Economics really is a dismal failure. It started out as a neat mental set of images that helped people understand the world. You were never really expected to find evidence for these mental pictures let alone start to run countries on the basis of it. In many respects, things were fine for economics while the facts were, by and large, hidden. The collection of data on a wholesale basis was for a very long time blissfully difficult to do. Testing economic theory against what actually happened remained a minority activity.
A case in point is the so-called Phillips Curve, which, plainly put, says that, as unemployment increases, so inflation decreases. The idea is logical – a reduction in demand because of increasing unemployment causes producers to reduce prices to bring the system back into equilibrium, and the fillip to the economy helps kick-start the cycle all over again. It’s a nice sensible picture. The trouble is, it doesn’t work.
Take, for instance, the Phillips Curve for the US. It looks more like someone has taken a shotgun to a barn door. You could get a computer program to draw a straight line or polynomial curve through it, but it would be a fanciful argument that led you to positing any kind of deterministic relationship. Data collection has debunked a rather nice idea.
But this is too harsh. Interestingly, the relationship varies from nation to nation and on what length of time of data you include. For instance, Japan shows a startling coincidence between theory and practice over the long term. The question arises as to why it is not universally applicable at all times and in all circumstances and to all nations.
The key seems to be, ‘the larger your deficit with the rest of the world, the more chaotic your Phillips Curve.’ In other words, the more you have an external deficit (as much as to say a dependency on other people’s money), the more your currency will flip around. In turn, this means your domestic inflation rate becomes more chaotic and less related to your correcting unemployment rate as the Phillips Curve would dictate.
Japan has a very strong external balance and a strong Phillips relationship. The UK and US have large external deficits and terrible Phillips Curves. Europe once had a large positive balance with the rest of the world and a Phillips Curve that was respectable. Lately, the region has slumped into deficit, explaining why, even with unemployment of 9% across the European region, inflation remains at 3% when it “should” be less than 1%.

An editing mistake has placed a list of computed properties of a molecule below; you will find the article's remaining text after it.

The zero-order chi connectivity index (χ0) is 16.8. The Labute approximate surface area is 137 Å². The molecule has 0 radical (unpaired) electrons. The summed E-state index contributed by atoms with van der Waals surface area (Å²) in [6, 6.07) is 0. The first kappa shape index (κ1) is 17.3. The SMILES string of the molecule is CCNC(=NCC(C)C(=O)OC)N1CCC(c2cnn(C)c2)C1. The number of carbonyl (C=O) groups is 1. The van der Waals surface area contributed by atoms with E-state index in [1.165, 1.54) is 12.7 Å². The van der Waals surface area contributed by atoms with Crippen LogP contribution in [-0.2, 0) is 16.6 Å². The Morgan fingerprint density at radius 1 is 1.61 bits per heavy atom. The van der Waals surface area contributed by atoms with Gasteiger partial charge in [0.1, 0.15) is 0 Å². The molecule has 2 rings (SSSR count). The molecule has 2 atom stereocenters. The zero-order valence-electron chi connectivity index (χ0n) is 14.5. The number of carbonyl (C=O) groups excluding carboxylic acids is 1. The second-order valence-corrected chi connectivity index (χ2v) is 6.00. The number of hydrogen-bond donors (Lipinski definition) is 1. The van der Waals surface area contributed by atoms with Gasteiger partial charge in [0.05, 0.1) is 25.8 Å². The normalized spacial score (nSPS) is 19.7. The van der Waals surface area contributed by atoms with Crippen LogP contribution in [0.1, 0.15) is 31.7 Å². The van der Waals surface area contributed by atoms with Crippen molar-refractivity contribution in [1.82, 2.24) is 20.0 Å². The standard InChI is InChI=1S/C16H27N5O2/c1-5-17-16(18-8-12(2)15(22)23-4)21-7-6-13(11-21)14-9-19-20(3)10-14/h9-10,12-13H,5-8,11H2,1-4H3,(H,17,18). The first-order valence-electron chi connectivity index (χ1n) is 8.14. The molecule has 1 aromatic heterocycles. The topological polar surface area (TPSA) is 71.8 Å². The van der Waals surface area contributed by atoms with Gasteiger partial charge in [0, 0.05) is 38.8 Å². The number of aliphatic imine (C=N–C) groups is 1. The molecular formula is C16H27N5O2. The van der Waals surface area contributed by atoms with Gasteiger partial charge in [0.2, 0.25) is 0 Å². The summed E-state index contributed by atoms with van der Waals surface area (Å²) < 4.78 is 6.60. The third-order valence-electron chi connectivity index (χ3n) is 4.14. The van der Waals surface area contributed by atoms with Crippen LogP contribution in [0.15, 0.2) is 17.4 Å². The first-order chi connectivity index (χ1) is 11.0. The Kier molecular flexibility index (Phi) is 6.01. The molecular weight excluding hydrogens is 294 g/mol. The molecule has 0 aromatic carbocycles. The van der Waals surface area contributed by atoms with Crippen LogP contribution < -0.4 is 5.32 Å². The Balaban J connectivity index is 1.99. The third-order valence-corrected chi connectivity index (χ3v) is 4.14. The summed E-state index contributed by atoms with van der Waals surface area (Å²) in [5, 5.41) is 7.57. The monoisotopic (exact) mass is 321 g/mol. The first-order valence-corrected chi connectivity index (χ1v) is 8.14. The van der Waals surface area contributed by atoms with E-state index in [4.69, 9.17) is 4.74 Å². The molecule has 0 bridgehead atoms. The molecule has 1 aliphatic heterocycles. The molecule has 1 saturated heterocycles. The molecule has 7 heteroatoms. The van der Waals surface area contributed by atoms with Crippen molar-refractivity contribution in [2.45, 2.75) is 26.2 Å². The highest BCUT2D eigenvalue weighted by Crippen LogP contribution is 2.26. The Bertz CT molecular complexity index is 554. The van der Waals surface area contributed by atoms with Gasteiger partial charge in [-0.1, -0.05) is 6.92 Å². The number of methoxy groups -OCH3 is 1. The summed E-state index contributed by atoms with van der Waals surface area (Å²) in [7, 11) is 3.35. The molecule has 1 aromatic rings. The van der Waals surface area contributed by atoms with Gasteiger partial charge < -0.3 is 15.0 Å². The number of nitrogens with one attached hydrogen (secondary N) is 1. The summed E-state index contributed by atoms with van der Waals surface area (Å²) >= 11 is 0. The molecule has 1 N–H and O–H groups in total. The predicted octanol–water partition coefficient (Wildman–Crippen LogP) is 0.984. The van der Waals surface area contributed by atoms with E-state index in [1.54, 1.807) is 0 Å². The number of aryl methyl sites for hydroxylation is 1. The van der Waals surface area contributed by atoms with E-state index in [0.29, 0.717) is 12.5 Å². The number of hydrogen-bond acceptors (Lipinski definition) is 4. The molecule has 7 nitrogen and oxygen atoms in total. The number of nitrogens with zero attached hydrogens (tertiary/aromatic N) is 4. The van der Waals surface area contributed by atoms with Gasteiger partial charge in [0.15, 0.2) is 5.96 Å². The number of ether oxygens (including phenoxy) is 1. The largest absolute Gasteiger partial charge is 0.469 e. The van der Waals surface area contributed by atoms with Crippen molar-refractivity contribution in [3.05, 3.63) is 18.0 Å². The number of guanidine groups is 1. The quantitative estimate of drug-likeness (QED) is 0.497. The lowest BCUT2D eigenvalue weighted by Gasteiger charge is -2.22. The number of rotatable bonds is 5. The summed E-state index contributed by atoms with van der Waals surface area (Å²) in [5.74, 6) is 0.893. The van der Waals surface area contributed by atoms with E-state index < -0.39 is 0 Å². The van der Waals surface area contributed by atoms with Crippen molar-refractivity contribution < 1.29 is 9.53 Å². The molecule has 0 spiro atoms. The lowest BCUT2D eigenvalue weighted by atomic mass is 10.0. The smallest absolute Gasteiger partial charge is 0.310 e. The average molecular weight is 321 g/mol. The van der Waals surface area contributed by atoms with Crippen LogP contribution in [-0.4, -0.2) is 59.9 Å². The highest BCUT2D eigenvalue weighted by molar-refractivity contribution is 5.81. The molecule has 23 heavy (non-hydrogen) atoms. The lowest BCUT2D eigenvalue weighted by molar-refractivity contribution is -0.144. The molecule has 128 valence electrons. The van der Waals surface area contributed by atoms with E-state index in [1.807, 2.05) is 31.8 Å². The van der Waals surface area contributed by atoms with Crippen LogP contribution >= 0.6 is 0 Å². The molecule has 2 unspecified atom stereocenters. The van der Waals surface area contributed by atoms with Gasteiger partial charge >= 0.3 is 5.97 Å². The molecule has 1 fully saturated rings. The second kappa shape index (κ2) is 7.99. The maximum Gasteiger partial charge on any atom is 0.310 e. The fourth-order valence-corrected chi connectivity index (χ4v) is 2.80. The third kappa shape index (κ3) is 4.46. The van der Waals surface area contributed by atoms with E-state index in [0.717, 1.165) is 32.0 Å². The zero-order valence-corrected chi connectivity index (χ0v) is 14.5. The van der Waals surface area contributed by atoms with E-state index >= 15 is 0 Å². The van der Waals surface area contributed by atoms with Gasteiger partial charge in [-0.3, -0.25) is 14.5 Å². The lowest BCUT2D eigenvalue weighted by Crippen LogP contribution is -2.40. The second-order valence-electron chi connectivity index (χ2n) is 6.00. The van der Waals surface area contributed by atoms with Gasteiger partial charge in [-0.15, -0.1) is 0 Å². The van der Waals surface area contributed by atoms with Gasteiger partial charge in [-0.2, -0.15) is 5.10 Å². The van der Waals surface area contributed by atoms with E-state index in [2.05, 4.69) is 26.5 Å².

The consequence of deficit reduction, the new mantra of the West, will be low growth and high unemployment. Believers in the Phillips Curve are expecting inflation to fall rapidly and even deflation to set in. But since we are now systematically in deficit and at the sway of the currency markets, this is not a foregone conclusion. In fact, the opposite may happen as our currencies decline. At the very least, inflation will stay much higher than policymakers are expecting or markets are currently anticipating given the level of unemployment.
For instance, over the next 10 years, US inflation is (according to the markets) expected to average just 2%. In the UK, the figure is 2.6%. These numbers are ridiculously low if we have lost control of our own domestic inflation rate. The combined effects of chronic external dependencies (both in terms of deficit funding and trade), the fragility of our currencies and the ability of emerging nations to buy the basic stuff of life from underneath us because they have money in the form of reserves could send inflation materially higher or keep it at the levels we are experiencing today. In anything other than the magical realism of some financial commentators, investors should be compensated for this with higher nominal yields and higher implied inflation rates from the markets. Neither of these things is happening at this time. The lack of compensation is just not something that can go on forever.
From our point of view, there are things we can do about this. Buying inflation-linked bonds in the US and UK are the obvious outlets, but, should ‘real’ yields rise, just buying inflation-linked bonds won’t be enough to create a positive return. Any rise in yields will cause index-linked bond prices to decline because even an index-linked bond possesses a duration – the rise and fall of prices as yields fall and rise.
Instead, we want access to the inflation aspect without the duration effect. To do this, we have been buying inflation-linked bonds and selling government bond futures against them. This way, as inflation expectations rise, the combined pair of a long and short makes money in an environment that is normally hostile to bonds. Conversely, if inflation expectations fall, the pair will experience a loss.
So far, this strategy appears to be working – in the US at least, where inflation expectations are rising. We suspect we will be doing more of this trade in the future, but there’s plenty time yet.
Stewart Cowley is head of fixed income at Old Mutual Asset Managers.